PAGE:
At the end of last year, I decided it was time to focus on doing things that were meaningful to me. The Burning House is a project that could easily fit that bill and that I'm envious for not starting myself. Below, one of the many submissions they have up on the site. Beautiful project.
Jiro Ono is 85 years old, and he's dedicated his entire life to his craft - he is considered the best sushi chef in the world. What's amazing about Jiro and many other craftsmen who are at the top of what they do, is that regardless of their status as the best, they still search for perfection. Perfection is a hard thing to define, and more importantly, a hard thing to achieve. But when you make it a part of your ethos; when you aim for it every day, it does not matter if you get there - what matters is what you've made and learned along the path.
"Always look ahead and above yourself. Always try to improve on yourself. Always strive to elevate your craft. That's what he taught me."
Yoshikazu Ono on "Jiro Dreams of Sushi"
If you make things, you sit somewhere on the line between someone who works and a craftsman, and the position you take along that line permeates through everything you do. So what you should do, or rather, what I'm trying to do myself, is find a way to achieve perfection in my work - whether that work is writing code, designing the screens for an application or creating a piece of software. Here's to more craftsmen.
In the last few years, as technology progressed and our inboxes filled up, we've struggled to find ways to cope with information overload. For the most part, we've been unsuccessful. So we've all become obsessed with processes and tools, grabbing books on getting things done, buying new productivity apps, finding the right fonts to write on our favorite flavor of a distraction free writing environment. In trying to fix an overload problem, we're creating another.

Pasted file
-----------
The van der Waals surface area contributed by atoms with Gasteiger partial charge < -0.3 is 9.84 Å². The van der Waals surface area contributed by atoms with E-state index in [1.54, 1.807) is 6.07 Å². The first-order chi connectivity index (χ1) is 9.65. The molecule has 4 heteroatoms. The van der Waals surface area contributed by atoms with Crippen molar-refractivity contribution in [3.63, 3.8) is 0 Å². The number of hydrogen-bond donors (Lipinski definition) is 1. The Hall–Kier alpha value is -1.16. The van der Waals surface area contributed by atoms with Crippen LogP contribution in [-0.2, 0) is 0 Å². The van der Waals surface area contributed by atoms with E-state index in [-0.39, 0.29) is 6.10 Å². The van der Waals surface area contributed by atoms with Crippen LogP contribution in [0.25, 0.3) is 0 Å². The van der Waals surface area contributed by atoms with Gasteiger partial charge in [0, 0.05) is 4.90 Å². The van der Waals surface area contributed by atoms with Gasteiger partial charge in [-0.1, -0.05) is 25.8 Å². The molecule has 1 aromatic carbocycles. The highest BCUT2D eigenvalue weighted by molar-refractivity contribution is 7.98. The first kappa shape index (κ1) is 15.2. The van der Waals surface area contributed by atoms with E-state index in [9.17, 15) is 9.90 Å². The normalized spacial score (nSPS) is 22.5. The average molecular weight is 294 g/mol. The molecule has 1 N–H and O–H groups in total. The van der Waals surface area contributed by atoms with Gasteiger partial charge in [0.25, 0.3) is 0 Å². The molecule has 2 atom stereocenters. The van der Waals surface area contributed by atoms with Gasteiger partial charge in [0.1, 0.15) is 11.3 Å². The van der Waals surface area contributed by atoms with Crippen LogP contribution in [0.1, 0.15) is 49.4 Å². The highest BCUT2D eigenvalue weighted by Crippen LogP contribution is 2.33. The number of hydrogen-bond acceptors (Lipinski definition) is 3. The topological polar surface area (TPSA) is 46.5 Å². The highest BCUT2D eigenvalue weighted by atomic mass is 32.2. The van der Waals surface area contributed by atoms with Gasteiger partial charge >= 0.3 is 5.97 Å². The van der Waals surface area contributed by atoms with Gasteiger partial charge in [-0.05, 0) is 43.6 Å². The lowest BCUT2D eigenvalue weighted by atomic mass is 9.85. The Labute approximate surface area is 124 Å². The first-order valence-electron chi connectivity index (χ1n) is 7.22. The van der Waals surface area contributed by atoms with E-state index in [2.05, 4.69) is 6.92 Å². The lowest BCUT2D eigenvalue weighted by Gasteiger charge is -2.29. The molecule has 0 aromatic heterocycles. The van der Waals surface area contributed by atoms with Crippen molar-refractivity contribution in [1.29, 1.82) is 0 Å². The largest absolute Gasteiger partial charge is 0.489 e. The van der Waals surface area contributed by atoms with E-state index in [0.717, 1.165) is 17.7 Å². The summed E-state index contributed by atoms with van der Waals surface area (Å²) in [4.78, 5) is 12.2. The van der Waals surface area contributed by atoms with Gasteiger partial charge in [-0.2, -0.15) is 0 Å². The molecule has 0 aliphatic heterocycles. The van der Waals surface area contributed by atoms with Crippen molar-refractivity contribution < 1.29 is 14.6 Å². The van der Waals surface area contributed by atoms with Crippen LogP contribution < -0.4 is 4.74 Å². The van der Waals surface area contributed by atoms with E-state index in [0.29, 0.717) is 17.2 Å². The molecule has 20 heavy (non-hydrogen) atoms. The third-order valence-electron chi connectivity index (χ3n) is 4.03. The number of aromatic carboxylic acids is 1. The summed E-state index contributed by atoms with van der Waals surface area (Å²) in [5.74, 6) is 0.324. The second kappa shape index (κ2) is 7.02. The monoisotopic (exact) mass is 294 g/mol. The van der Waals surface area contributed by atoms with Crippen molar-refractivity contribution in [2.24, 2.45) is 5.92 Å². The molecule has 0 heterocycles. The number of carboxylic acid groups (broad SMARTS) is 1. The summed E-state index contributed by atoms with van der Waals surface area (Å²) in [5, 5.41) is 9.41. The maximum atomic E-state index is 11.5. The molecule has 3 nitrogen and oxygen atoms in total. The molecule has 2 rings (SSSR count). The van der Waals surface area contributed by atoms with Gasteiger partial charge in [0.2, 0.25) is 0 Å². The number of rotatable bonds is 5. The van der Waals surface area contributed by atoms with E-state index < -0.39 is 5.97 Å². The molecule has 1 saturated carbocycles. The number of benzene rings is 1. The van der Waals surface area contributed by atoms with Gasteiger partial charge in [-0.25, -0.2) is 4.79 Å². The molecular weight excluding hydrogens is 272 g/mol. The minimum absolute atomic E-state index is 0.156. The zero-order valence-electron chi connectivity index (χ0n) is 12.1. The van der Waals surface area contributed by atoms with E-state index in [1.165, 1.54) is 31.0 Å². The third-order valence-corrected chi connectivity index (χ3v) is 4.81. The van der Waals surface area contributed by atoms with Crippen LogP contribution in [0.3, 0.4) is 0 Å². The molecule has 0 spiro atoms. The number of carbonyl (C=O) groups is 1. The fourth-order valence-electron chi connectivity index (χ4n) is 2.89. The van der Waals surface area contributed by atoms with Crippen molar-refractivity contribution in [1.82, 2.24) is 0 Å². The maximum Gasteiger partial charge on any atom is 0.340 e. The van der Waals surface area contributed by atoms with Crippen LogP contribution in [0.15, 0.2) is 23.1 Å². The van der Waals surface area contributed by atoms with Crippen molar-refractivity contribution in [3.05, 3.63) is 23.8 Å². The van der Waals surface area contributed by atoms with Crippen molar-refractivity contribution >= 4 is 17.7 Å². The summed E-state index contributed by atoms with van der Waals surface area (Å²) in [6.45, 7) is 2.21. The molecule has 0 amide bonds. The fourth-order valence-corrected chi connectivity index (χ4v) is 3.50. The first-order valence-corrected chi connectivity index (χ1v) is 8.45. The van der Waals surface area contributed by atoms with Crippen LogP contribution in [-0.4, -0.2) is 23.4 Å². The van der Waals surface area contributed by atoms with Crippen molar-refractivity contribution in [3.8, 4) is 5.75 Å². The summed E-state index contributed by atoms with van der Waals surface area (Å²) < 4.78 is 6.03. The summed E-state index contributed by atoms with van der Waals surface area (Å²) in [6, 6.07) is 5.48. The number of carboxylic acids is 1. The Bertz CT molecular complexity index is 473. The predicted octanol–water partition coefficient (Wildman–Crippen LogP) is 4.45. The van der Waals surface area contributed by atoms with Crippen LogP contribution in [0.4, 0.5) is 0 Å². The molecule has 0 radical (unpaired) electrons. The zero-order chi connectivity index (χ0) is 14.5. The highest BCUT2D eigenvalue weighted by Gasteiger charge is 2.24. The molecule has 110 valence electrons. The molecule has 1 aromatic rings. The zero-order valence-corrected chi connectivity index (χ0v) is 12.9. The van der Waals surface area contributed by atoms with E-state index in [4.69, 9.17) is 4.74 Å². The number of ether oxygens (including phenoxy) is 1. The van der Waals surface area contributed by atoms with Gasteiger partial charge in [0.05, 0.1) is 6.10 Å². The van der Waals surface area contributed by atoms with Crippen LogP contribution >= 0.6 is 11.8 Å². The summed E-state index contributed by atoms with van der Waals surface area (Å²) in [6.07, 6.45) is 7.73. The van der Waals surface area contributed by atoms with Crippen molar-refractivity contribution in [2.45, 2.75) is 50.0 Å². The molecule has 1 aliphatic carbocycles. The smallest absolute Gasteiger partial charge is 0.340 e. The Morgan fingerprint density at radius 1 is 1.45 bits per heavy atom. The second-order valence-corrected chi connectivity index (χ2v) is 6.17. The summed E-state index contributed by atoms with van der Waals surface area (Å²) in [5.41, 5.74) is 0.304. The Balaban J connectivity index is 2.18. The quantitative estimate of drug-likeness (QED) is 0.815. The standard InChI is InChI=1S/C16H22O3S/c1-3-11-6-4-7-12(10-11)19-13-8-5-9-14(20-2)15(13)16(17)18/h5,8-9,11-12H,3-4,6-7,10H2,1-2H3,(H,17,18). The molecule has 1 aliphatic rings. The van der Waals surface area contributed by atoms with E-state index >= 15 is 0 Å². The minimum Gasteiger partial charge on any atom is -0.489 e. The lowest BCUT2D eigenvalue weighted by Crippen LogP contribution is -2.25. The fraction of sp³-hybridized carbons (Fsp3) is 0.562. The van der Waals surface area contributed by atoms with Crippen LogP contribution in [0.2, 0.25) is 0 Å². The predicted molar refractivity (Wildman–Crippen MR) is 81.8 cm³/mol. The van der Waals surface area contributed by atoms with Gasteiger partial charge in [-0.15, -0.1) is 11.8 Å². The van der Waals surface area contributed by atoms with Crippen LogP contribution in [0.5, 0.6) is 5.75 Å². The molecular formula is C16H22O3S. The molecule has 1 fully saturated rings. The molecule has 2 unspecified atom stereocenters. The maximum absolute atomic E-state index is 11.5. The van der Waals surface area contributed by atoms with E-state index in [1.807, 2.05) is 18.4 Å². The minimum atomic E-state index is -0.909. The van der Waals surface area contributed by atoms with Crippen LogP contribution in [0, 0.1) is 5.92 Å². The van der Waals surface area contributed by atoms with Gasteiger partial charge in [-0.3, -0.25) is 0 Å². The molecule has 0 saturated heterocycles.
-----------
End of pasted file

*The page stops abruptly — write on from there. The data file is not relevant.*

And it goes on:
I'm writing this post in full screen, because I seem to get distracted by everything else happening inside the computer, pushed from the internet to my face. The font I'm using had to be carefully selected because it shouldn't be too small or too large. The background of the window itself shouldn't be too dark or too light. To start writing, I had to tick a box in a task management system, and there will be a second box to tick when I'm done so I can remember to edit the post too. When you're obsessed with the process, everything can suddenly become a chore.
A fine line
The irony here is that process and tools are both helpful if selected correctly and allowed to become invisible. Who cares if there's a 10 step way to process your life/inbox/workload that someone wrote a book - or ten - about. The other day I tweeted:
"Someone better install a few seat belts on the GTD bandwagon, because I keep falling off."
Funny because it was true. The most important realization I came to when it comes to productivity was that what worked for me might not work for most people (or anyone, really). Also, that not following a method down to a tee might turn out best for me. So I took note of the things that worked, and those that did not. Then I improved the former and scrapped the latter.
I got rid of most things. I now have one text editor (not three) I'm comfortable with; a task management app to dump the things I need to do into; a relatively loose process of trying to plan out ahead; a utility to help me not write as much repetitive stuff. Names for these tools are omitted because again, what works for me might not work for you.
So the next time a shiny tool/process pops on your radar, and all the familiar faces talk about it, use your own judgement to figure out whether you really need it. If what you do and use allows you to be productive and get your work done - great. If your life is in order, stick to what you're doing. If you're constantly looking for new tools to improve your work (as I frequently was), that work will never get done.
It's been a few weeks since I was able to kick back on a sunday - today, I basically forced myself to. And now at the end of the day, it is easy to quickly glance back and realize how much pleasure I took out of going through all the things I wanted to read, watch and hear in the last few weeks and couldn't. It's like my brain finally caught air, after weeks trapped in work and routine. Here's a few of the things that caught my eye today - I leave them here, hoping that you the reader, may go through them one of your free sundays too.